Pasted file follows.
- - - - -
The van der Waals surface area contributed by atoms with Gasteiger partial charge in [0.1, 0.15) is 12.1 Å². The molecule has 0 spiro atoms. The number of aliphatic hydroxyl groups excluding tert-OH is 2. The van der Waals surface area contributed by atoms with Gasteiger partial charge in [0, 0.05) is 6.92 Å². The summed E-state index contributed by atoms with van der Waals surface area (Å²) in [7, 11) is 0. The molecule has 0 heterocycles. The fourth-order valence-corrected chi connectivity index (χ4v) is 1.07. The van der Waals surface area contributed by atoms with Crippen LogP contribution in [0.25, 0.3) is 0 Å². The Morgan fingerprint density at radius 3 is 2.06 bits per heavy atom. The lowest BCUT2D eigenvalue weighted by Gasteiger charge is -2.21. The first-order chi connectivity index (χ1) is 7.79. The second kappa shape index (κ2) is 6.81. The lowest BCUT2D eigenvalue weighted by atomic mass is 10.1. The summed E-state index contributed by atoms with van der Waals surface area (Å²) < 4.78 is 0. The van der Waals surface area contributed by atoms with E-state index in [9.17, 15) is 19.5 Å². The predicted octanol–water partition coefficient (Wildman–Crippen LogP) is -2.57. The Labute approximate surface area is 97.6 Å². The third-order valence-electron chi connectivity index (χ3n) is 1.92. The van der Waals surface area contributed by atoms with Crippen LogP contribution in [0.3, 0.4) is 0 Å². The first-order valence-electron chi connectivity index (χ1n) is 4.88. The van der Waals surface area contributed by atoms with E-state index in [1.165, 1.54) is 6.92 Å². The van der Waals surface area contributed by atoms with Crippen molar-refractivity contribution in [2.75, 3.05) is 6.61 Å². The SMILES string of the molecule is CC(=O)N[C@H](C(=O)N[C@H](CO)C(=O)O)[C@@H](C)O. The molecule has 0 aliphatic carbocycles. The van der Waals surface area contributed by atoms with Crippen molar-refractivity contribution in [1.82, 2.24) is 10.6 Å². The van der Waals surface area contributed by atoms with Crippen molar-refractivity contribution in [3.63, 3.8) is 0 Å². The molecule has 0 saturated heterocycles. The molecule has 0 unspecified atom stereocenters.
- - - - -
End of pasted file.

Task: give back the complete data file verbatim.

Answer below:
The van der Waals surface area contributed by atoms with Gasteiger partial charge in [0.1, 0.15) is 12.1 Å². The molecule has 0 spiro atoms. The number of aliphatic hydroxyl groups excluding tert-OH is 2. The van der Waals surface area contributed by atoms with Gasteiger partial charge in [0, 0.05) is 6.92 Å². The summed E-state index contributed by atoms with van der Waals surface area (Å²) in [7, 11) is 0. The molecule has 0 heterocycles. The fourth-order valence-corrected chi connectivity index (χ4v) is 1.07. The van der Waals surface area contributed by atoms with Crippen LogP contribution in [0.25, 0.3) is 0 Å². The Morgan fingerprint density at radius 3 is 2.06 bits per heavy atom. The lowest BCUT2D eigenvalue weighted by Gasteiger charge is -2.21. The first-order chi connectivity index (χ1) is 7.79. The second kappa shape index (κ2) is 6.81. The lowest BCUT2D eigenvalue weighted by atomic mass is 10.1. The summed E-state index contributed by atoms with van der Waals surface area (Å²) < 4.78 is 0. The van der Waals surface area contributed by atoms with E-state index in [9.17, 15) is 19.5 Å². The predicted octanol–water partition coefficient (Wildman–Crippen LogP) is -2.57. The Labute approximate surface area is 97.6 Å². The third-order valence-electron chi connectivity index (χ3n) is 1.92. The van der Waals surface area contributed by atoms with Crippen LogP contribution in [0.3, 0.4) is 0 Å². The first-order valence-electron chi connectivity index (χ1n) is 4.88. The van der Waals surface area contributed by atoms with E-state index in [1.165, 1.54) is 6.92 Å². The van der Waals surface area contributed by atoms with Crippen molar-refractivity contribution in [2.75, 3.05) is 6.61 Å². The SMILES string of the molecule is CC(=O)N[C@H](C(=O)N[C@H](CO)C(=O)O)[C@@H](C)O. The molecule has 0 aliphatic carbocycles. The van der Waals surface area contributed by atoms with Crippen molar-refractivity contribution in [1.82, 2.24) is 10.6 Å². The van der Waals surface area contributed by atoms with Crippen molar-refractivity contribution in [3.63, 3.8) is 0 Å². The molecule has 0 saturated heterocycles. The molecule has 0 unspecified atom stereocenters.